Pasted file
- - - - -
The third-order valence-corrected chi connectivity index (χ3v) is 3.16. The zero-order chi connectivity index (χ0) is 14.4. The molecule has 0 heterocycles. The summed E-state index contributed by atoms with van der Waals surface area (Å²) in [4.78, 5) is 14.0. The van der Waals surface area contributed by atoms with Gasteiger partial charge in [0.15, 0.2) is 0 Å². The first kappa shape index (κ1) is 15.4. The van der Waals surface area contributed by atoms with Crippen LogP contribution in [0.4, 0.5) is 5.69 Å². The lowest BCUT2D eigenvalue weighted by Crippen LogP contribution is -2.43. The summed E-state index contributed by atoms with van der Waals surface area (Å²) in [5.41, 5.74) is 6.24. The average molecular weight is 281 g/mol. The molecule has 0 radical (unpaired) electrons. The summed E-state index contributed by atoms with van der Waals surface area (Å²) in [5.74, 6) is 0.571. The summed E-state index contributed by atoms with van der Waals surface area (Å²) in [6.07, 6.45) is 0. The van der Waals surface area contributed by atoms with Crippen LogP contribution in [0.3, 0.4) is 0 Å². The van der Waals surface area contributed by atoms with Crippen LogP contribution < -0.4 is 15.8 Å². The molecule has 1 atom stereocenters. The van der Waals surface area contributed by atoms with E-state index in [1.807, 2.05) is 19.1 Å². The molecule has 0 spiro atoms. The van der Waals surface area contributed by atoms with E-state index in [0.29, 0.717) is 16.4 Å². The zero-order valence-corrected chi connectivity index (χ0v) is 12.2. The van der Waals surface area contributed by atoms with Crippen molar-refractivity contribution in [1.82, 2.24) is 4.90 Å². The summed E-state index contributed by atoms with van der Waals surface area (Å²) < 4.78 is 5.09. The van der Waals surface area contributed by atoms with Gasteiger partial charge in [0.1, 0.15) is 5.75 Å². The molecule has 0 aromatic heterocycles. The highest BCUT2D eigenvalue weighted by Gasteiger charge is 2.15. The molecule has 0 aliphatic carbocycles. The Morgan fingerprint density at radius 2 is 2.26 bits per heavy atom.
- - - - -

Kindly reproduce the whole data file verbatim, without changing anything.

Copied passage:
The third-order valence-corrected chi connectivity index (χ3v) is 3.16. The zero-order chi connectivity index (χ0) is 14.4. The molecule has 0 heterocycles. The summed E-state index contributed by atoms with van der Waals surface area (Å²) in [4.78, 5) is 14.0. The van der Waals surface area contributed by atoms with Gasteiger partial charge in [0.15, 0.2) is 0 Å². The first kappa shape index (κ1) is 15.4. The van der Waals surface area contributed by atoms with Crippen LogP contribution in [0.4, 0.5) is 5.69 Å². The lowest BCUT2D eigenvalue weighted by Crippen LogP contribution is -2.43. The summed E-state index contributed by atoms with van der Waals surface area (Å²) in [5.41, 5.74) is 6.24. The average molecular weight is 281 g/mol. The molecule has 0 radical (unpaired) electrons. The summed E-state index contributed by atoms with van der Waals surface area (Å²) in [5.74, 6) is 0.571. The summed E-state index contributed by atoms with van der Waals surface area (Å²) in [6.07, 6.45) is 0. The van der Waals surface area contributed by atoms with Crippen LogP contribution in [0.3, 0.4) is 0 Å². The van der Waals surface area contributed by atoms with Crippen LogP contribution < -0.4 is 15.8 Å². The molecule has 1 atom stereocenters. The van der Waals surface area contributed by atoms with E-state index in [1.807, 2.05) is 19.1 Å². The molecule has 0 spiro atoms. The van der Waals surface area contributed by atoms with E-state index in [0.29, 0.717) is 16.4 Å². The zero-order valence-corrected chi connectivity index (χ0v) is 12.2. The van der Waals surface area contributed by atoms with Crippen molar-refractivity contribution in [1.82, 2.24) is 4.90 Å². The summed E-state index contributed by atoms with van der Waals surface area (Å²) < 4.78 is 5.09. The van der Waals surface area contributed by atoms with Gasteiger partial charge in [0.1, 0.15) is 5.75 Å². The molecule has 0 aromatic heterocycles. The highest BCUT2D eigenvalue weighted by Gasteiger charge is 2.15. The molecule has 0 aliphatic carbocycles. The Morgan fingerprint density at radius 2 is 2.26 bits per heavy atom.